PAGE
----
There are times when alcohol, sugar and caffeine are fine to consume. But there are other times when we have it too often, not to mention when those substances are combined with high levels of stress. Caroline advocates reflecting on your individual body. For some people, they will need to totally eliminate one or more of these “liver loaders.” With your morning cup of coffee, think about how it affects you. Think about why you drink it as well as why you want it. If you are weaning yourself off caffeine, understand why you have a headache, and no it’s not because you “have a caffeine deficiency”. Cutting down on sugar is a big one which will not only improve your overall health, but will specifically support liver function. Today’s average diet contains a chronic overload of sugar. The research of American Pediatric doctor Robert Lustig has found that if you consume one can of soft drink every day for a year, you will pack on 22 kilos of fat in that year. That is just from one can of soft drink a day.
  1. Balance your hormones
Hormones make up a delicate balance in the body. There are a lot of things that can put these hormones out of balance. Stress is a big factor that disrupts the levels of these hormones, however other factors can also contribute. For example, when we drink alcohol, it increases estrogen and cortisol (a stress hormone) in the body. When men have increased estrogen in the body, it increases body fat. For women, high levels of estrogen create an imbalance to the already delicate balance of estrogen and progesterone in the body. This is bad, because progesterone contributes to and directly affects our mood through pepping up serotonin levels.
  1. Eat more plants
Try to mainly eat food that is natural. Caroline’s rule is that “if man made it, don’t eat it.” Unlike packaged, processed and refined ‘foods’ (for lack of a better word), nature’s food is completely balanced in its nutrients. Michael Pollan’s book “In Defence of Food” advocates eating food which looks as close to its natural state as possible. Pollan also argues that as a society, we need to eat more plant-based foods. For example, vegetables are full of micronutrients that we need for good health. Studies have shown that for adults, the more plant-based foods you have in your diet, the lower your risk of cancer, diabetes and cardiovascular disease. New studies are showing that for children, high plant-based diets correspond to higher IQs.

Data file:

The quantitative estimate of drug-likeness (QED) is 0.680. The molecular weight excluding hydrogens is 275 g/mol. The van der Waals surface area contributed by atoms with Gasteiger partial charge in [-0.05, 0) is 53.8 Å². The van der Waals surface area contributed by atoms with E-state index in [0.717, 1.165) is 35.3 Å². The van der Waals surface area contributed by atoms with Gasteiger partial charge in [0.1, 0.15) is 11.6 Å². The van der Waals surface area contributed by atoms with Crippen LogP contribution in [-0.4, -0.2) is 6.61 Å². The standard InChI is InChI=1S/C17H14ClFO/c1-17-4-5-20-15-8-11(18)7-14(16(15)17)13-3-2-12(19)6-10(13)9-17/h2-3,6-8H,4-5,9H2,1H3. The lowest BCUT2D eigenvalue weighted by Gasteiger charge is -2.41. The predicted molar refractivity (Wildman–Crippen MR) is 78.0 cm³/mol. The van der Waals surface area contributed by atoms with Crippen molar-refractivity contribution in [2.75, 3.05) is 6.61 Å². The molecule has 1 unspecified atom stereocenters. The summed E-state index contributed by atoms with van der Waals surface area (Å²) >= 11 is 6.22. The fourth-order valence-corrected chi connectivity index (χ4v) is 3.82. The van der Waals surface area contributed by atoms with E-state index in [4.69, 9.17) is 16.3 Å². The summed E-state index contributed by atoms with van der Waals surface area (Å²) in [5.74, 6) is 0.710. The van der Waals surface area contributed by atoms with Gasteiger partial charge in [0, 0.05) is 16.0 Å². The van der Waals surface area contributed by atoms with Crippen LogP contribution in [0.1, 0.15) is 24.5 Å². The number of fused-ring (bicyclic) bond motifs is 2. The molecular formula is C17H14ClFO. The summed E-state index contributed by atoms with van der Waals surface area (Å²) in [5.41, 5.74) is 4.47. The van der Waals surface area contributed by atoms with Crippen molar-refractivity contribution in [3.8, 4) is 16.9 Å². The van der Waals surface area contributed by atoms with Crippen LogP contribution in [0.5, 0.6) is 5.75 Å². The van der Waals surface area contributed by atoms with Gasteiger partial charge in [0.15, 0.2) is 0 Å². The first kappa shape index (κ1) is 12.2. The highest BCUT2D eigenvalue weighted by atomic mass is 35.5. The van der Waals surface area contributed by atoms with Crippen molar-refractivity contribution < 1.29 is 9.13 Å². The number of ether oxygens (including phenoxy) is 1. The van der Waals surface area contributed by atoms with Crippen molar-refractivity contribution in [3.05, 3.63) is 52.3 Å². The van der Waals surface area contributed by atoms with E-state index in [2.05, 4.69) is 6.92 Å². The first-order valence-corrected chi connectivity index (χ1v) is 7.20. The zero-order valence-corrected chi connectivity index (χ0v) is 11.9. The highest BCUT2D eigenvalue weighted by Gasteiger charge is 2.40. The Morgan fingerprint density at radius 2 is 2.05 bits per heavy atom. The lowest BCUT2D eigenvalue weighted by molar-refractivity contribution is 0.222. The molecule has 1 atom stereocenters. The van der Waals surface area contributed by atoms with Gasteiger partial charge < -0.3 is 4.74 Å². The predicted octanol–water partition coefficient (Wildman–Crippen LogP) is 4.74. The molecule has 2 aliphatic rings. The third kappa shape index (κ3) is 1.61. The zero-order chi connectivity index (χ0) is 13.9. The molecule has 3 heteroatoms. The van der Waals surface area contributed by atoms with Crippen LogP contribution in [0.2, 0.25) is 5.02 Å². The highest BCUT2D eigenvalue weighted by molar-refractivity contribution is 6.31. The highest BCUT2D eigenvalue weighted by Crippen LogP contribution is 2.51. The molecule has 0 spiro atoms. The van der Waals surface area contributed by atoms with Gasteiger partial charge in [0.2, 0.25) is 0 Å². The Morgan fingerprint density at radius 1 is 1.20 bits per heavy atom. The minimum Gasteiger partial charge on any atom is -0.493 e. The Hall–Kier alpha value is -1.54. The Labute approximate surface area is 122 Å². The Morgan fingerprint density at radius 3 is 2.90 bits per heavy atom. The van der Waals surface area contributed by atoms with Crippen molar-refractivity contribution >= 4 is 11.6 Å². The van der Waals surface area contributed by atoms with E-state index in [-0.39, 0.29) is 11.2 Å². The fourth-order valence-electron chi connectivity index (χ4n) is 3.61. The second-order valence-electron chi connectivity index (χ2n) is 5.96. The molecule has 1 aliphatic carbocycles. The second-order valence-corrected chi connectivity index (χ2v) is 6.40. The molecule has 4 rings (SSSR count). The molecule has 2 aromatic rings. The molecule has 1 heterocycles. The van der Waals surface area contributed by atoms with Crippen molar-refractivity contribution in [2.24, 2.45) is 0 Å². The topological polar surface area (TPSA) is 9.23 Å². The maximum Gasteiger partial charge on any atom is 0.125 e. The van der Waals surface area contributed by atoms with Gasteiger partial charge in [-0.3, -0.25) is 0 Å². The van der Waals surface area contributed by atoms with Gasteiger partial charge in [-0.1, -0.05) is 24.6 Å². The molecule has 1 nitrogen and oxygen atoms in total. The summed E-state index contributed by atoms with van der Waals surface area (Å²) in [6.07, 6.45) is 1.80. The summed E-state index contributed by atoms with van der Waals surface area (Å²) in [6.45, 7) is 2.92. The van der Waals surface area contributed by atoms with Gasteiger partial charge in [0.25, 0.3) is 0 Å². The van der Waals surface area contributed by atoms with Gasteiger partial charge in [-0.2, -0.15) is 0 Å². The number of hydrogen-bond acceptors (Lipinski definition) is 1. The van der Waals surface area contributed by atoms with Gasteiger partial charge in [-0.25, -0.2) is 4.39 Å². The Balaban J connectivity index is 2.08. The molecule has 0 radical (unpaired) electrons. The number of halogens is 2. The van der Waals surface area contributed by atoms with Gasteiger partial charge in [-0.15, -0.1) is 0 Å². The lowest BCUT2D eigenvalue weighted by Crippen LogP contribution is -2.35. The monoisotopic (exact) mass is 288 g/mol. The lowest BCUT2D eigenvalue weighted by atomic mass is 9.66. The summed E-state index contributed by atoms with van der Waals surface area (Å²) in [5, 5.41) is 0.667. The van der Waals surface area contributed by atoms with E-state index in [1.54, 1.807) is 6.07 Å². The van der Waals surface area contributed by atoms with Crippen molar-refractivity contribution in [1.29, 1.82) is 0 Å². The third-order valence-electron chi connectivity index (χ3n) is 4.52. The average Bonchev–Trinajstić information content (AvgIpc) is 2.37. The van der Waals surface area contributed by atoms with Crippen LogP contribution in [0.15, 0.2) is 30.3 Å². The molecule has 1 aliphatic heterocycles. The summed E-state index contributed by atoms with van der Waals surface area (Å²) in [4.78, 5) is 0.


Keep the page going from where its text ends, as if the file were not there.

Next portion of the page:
1. Breathe more
There might be stress all around you, but it is important to learn how to deal with that stress and manage it. Taking time to breathe deeply has a large impact on reducing stress levels. Focus on deep diaphragmatic breathing. This type of deep breathing shuts down the adrenal response in the body. It won’t change the situation, but it will change how you deal with it.
  1. Play more, move more, love more
Finally, help manage stress by playing more and moving more. Don’t beat yourself up about following the latest fitness fad. Just focus on functional movement and trying to exercise every day. Also reflect on how you can increase intimacy and love in your life. Dr Dean Ornish, the founder of the Preventive Medicine Research Institute, claims that you can actually reverse coronary heart disease. In his studies, Ornish puts people through a healthy lifestyle program, but it is the ones who also increase intimacy and love in their lives who completely cure themselves of disease. Ask yourself why we as a society are not experiencing the great benefits of good health? We need to look at how our society is structured and the demands placed on us by others and ourselves. Ask yourself: could stress be a causative factor in your health issues? Caroline promises that age is not the culprit. We have a societal belief that when you pass 60, you will be on pharmaceutical drugs with aching joints. It doesn’t need to be like this. As Joseph Pilates wrote, “We retire too early and we die too young, our prime of life should be in the 70s and old age should not come until we are almost 100.” The assumptions that we have been told about aging are untrue and we need to rethink them. You can start challenging these assumptions, live healthier and start becoming stress-resilient by following Caroline’s six tips. And remember that eating well, feeling good, and being healthy is a choice that you can make each and every day.  
Subscribe To our Newsletter